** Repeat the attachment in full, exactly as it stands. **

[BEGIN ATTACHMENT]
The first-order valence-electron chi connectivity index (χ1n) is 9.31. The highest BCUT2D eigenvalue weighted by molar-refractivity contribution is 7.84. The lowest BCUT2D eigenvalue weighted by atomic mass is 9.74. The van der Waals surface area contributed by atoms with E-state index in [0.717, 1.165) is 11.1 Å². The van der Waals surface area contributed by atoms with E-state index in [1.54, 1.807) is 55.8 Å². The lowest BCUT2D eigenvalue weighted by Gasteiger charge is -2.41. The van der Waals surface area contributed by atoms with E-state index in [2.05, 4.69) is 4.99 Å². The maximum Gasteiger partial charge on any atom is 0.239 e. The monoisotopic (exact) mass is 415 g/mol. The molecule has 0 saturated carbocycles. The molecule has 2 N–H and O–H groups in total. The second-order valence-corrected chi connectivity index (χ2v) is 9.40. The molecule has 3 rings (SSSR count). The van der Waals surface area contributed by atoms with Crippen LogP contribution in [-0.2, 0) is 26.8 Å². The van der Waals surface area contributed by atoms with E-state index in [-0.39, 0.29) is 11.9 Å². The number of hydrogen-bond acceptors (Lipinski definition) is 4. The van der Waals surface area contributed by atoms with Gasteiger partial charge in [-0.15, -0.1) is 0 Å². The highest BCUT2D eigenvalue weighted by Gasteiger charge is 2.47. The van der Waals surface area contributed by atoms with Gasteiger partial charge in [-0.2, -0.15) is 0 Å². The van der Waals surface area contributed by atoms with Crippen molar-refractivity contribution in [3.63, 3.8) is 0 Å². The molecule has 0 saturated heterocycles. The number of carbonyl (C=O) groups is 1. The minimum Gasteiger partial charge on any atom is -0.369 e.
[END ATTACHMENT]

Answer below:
The first-order valence-electron chi connectivity index (χ1n) is 9.31. The highest BCUT2D eigenvalue weighted by molar-refractivity contribution is 7.84. The lowest BCUT2D eigenvalue weighted by atomic mass is 9.74. The van der Waals surface area contributed by atoms with E-state index in [0.717, 1.165) is 11.1 Å². The van der Waals surface area contributed by atoms with E-state index in [1.54, 1.807) is 55.8 Å². The lowest BCUT2D eigenvalue weighted by Gasteiger charge is -2.41. The van der Waals surface area contributed by atoms with E-state index in [2.05, 4.69) is 4.99 Å². The maximum Gasteiger partial charge on any atom is 0.239 e. The monoisotopic (exact) mass is 415 g/mol. The molecule has 0 saturated carbocycles. The molecule has 2 N–H and O–H groups in total. The second-order valence-corrected chi connectivity index (χ2v) is 9.40. The molecule has 3 rings (SSSR count). The van der Waals surface area contributed by atoms with Crippen LogP contribution in [-0.2, 0) is 26.8 Å². The van der Waals surface area contributed by atoms with E-state index in [-0.39, 0.29) is 11.9 Å². The number of hydrogen-bond acceptors (Lipinski definition) is 4. The van der Waals surface area contributed by atoms with Gasteiger partial charge in [-0.15, -0.1) is 0 Å². The highest BCUT2D eigenvalue weighted by Gasteiger charge is 2.47. The van der Waals surface area contributed by atoms with Gasteiger partial charge in [-0.2, -0.15) is 0 Å². The van der Waals surface area contributed by atoms with Crippen molar-refractivity contribution in [3.63, 3.8) is 0 Å². The molecule has 0 saturated heterocycles. The number of carbonyl (C=O) groups is 1. The minimum Gasteiger partial charge on any atom is -0.369 e.